We use the word 'soap' everyday to mean some type of cleansing agent, whether it be for body or home use. But most of what we call soap isn't soap at all.
If you read the label on your bar of commercial soap or shower gel, it could be called 'soap' or 'beauty bar' or 'cleansing bar' or 'gel'. Chances are, if it's not defined as soap, it may not be. Less and less, we see true natural cold process soap available in our supermarkets.
Most body cleansers, both liquid and solid, are actually synthetic detergent products.
Detergent cleansers are popular because they make suds easily in water and don't form gummy deposits.
Some of these detergent products are actually marketed as 'soap' but are not true soap according to the regulatory definition of the word.
The word 'soap' actually has a legal definition provided by the FDA. Most commercial brands cannot be called soap because they are detergents and don't meet the legal definition of soap.
Both soaps and detergents are surfactants (a blended word that comes from 'surface active agents'). A surfactant decreases the surface tension of water which allows grease and water to mix.
But, soaps and detergents are not the same. Detergents are synthetic, they're made from synthetic surfactants, petrochemicals, and other cleaning agents. Detergents were developed during World War I in response to a shortage of the animal and vegetable fats and oils needed to make natural soap. Most products you think of as 'soap' are synthetic detergents or 'syndets' - a blended word made by combining the words 'synthetic' and 'detergent'.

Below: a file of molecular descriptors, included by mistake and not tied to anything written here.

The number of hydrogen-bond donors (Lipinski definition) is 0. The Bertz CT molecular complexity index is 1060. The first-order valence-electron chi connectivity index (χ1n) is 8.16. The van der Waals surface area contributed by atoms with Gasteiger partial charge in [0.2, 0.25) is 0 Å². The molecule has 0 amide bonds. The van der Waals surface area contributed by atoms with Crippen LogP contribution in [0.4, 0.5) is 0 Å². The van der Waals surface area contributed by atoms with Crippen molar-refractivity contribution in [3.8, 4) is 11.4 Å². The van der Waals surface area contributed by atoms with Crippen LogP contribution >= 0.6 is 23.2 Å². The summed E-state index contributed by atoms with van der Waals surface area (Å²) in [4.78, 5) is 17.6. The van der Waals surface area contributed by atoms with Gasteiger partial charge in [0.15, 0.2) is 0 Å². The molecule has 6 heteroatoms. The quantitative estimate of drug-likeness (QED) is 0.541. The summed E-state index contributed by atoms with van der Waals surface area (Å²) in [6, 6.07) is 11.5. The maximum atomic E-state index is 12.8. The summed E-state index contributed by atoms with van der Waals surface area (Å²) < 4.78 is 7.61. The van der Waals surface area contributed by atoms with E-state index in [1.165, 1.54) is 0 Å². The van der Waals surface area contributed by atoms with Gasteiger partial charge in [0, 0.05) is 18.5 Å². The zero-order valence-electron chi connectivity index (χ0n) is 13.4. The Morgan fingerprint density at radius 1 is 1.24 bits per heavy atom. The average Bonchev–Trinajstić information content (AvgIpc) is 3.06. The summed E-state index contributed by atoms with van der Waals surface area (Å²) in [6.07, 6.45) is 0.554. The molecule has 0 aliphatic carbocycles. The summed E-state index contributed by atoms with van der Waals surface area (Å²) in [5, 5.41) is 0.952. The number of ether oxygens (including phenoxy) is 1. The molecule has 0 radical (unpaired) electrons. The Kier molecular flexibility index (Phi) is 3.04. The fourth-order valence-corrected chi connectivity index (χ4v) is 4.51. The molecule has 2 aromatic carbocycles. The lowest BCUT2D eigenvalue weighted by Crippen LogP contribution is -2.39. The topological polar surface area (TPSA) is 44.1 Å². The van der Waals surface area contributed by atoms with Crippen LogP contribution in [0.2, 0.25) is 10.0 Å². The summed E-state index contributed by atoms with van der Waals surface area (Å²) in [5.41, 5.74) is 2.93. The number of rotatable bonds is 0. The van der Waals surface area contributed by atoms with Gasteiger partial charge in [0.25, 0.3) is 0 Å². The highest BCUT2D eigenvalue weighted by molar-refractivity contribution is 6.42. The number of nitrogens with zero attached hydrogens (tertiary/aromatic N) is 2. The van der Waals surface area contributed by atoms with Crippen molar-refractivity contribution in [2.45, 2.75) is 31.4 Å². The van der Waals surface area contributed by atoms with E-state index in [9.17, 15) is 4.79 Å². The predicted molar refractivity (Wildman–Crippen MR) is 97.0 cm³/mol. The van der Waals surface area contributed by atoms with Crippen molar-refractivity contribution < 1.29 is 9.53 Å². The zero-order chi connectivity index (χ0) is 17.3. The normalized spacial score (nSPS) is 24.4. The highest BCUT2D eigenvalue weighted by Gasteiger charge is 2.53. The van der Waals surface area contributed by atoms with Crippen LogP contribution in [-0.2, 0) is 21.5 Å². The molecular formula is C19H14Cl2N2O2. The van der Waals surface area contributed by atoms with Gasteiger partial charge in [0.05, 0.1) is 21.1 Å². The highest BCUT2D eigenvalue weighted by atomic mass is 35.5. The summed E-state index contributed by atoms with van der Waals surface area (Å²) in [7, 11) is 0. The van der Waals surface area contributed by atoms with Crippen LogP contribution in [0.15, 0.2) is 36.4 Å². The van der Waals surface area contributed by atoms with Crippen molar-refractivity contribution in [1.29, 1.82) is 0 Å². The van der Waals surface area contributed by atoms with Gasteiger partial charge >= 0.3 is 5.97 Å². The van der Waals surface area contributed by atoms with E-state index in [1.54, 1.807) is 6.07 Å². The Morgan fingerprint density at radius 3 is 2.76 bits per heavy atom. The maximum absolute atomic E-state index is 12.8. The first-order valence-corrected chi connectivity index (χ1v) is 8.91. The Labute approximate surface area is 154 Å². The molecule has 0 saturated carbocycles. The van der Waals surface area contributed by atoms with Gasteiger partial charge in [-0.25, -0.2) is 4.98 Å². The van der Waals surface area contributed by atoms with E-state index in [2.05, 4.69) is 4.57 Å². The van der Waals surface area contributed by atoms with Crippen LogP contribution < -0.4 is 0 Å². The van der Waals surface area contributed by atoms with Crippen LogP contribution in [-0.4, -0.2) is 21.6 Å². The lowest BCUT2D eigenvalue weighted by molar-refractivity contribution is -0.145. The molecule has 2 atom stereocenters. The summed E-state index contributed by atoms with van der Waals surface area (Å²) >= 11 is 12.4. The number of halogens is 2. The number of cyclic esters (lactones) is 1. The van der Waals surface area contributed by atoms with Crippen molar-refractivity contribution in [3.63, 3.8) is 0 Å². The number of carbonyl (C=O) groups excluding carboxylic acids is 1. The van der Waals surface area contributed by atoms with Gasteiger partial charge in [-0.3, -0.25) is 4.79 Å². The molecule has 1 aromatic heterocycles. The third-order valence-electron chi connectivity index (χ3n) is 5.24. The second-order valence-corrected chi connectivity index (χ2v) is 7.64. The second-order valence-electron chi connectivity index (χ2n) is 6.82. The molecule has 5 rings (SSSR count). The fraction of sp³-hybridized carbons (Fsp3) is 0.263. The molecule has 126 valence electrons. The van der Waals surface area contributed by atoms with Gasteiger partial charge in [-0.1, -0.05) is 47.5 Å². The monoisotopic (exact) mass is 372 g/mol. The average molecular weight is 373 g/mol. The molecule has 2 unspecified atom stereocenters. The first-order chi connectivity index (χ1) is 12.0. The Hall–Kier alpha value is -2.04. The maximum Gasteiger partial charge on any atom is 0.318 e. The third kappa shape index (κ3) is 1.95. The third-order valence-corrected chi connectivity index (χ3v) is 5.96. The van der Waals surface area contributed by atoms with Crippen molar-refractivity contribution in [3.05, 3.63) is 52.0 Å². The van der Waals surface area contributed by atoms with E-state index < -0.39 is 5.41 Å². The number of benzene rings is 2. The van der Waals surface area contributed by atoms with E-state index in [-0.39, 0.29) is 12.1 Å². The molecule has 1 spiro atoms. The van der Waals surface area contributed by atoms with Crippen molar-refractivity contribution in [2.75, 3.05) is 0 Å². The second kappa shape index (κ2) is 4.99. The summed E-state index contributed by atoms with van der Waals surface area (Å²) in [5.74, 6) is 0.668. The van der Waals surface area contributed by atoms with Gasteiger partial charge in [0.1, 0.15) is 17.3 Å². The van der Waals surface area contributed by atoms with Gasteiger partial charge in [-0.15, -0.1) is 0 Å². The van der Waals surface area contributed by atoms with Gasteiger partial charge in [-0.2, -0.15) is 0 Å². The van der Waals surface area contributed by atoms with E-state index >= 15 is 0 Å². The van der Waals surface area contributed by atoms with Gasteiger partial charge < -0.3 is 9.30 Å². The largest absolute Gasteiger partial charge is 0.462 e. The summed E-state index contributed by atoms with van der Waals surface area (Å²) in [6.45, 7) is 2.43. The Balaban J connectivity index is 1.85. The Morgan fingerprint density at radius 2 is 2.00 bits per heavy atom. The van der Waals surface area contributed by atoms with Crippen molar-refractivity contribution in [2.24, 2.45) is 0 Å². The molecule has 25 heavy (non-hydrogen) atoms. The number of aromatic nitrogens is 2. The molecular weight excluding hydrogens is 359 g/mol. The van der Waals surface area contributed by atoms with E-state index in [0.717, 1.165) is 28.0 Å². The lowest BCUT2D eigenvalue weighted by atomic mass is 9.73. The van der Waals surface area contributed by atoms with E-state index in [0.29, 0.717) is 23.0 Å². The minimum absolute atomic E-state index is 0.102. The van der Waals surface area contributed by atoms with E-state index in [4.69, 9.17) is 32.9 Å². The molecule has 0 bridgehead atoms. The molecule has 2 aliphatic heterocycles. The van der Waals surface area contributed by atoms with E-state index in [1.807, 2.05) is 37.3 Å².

The word was invented by the personal care industry to make their products that contain synthetic detergents sound more attractive to consumers who tend to shy away from synthetic skin care. As you should. Why do you need to put synthetic chemicals on your skin?
A 'synthetic detergent bar' doesn't sound appealing, while a 'syndet bar' sounds like it's something special. They are often fun colors, pretty scents, and lather very well due to the synthetic foaming agents in the detergents. Detergents are good for one thing - removing oils. Detergents may be good for cleaning laundry or dishes, but NOT for cleansing your skin. Fancy a shower with laundry powder? Commercial detergent bars strip the natural moisturising oils from your skin. So after you take a bath or shower with commercial soap you reach for that bottle of expensive lotion, to put back the moisture that was taken away by the commercial soap. But natural cold process soap has the ability to cleanse and moisturise at the the same time.
The label of ingredients on a bar of commercial soap has a long list of unpronounceable chemicals. Our skin doesn't need these.
Our skin is our body's largest organ, and like a sponge it absorbs chemicals. Natural hand made soap is the best cleanser you'll find.